4. I like to think Paul would be aghast about a number of things, but tradition held a lot of value way back when. There are some traditions we hold in church, but I’ve even heard certain arguments that “divine revelation” isn’t an accurate method of receiving God’s word — so where would we get it from at the root?

    A lot of important things to note in Paul’s letters is the culture — the WHO — that they’re addressed to, and also the when. Here, in the Pastoral Epistles, Paul is passing down ‘good teachings’ that we still adhere to because it’s written down in the Bible. He was very fierce about spreading his ministry, writing from prison, asking for aid, the whole nine yards. These people received his words and teachings, albeit some needed more than one letter. Point being, a lot of Christianity was built around traditions and passing down the teachings. We should take into perspective what was a norm for Paul back then. We don’t stone people anymore; time has evolved. We should never lose those teachings — and we never will, because of what we have. I think it’d be a real toss-up.

    Paul in modern times would make a good sitcom, though. I should get on that.


  5. Handing down good tradition hardly works in our day and age because of the lack of understanding behind most traditions. Though many individuals have the idea that ‘people do because they believe,’ I often find that some people ‘do’ simply because they don’t know better. I firmly believe that this mentality would frustrate Paul immensely–the idea that there are various people turning from the truth simply because they are blindly following what sounds decent. Paul, claiming the gospel to be the only true Word, hoped to raise up a people group who would “suffer for the gospel” (2 Tim 1:8). In order to suffer for the gospel, we need to practice going back to the root traditions of the gospel itself–studying the traditions to understand them and in the end, keep them.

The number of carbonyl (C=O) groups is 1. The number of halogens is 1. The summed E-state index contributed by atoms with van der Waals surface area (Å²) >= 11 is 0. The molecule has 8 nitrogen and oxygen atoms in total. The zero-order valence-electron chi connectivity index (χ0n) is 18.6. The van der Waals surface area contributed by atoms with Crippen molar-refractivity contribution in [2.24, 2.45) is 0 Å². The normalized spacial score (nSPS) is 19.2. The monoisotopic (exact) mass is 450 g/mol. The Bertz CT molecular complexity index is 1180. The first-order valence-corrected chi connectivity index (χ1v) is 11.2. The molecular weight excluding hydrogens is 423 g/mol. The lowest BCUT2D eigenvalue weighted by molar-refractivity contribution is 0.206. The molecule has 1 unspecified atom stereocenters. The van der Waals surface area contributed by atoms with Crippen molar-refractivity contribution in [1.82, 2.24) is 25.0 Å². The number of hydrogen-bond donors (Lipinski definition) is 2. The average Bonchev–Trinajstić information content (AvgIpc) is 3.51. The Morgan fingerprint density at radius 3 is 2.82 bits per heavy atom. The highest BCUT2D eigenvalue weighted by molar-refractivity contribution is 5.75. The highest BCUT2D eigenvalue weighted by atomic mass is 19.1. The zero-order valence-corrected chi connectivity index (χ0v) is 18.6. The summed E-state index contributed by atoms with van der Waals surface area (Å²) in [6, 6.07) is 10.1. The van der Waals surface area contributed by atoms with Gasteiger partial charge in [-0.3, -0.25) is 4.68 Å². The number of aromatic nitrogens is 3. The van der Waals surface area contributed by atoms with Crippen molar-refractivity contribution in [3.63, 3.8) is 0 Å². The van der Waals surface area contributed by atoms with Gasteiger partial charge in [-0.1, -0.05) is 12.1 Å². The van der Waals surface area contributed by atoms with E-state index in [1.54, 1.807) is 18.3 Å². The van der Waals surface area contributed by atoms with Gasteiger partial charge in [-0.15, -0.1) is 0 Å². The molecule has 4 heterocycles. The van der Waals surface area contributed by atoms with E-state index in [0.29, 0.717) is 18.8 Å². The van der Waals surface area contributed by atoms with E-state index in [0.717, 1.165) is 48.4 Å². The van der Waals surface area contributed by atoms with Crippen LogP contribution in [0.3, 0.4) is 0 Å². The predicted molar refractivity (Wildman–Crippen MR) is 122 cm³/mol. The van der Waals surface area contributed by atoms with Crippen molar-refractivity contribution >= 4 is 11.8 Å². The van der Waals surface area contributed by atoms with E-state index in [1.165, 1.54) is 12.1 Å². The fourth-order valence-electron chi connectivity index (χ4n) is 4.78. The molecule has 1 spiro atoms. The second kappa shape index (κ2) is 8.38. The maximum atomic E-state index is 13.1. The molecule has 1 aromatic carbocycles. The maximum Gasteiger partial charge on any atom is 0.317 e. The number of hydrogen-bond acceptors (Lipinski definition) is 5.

6. God works in and through many people. He is going to use any and all people who will allow His to do so. Philippians 2:13 states, “For it is God who works in you both to will and to work for his good pleasure”. As God used Paul to spread His word. He also used others to help Paul spread the Gospel. “Two traditional elements were handed down to him from the apostles: 1 Cor 11:2 (the Lord’s table) and 1 Cor 15:1 (witnesses to the resurrection). Paul is clear, however, that much of what he preached he received directly from Jesus through a special revelation” (P. Long, Blog). These are two examples in which God uses people to help Paul and in ways that Paul let God use him. All of us can easily be used today for the work of God as long as we let God. Paul is perfect example as to how God can literally use everyone. Even those who may not believe him at the time. Paul totally transformed who he was and then moved into the calling God had for Him. Back then they so relied on the word of mouth. Whether it be a story or the word of God. It was something so needed in life that they trusted most everything that they were told. That is something that we have lost in life today. Especially as our culture is so surrounded by gossip. Thankfully that was not the issue back then and what was said by most could be trusted.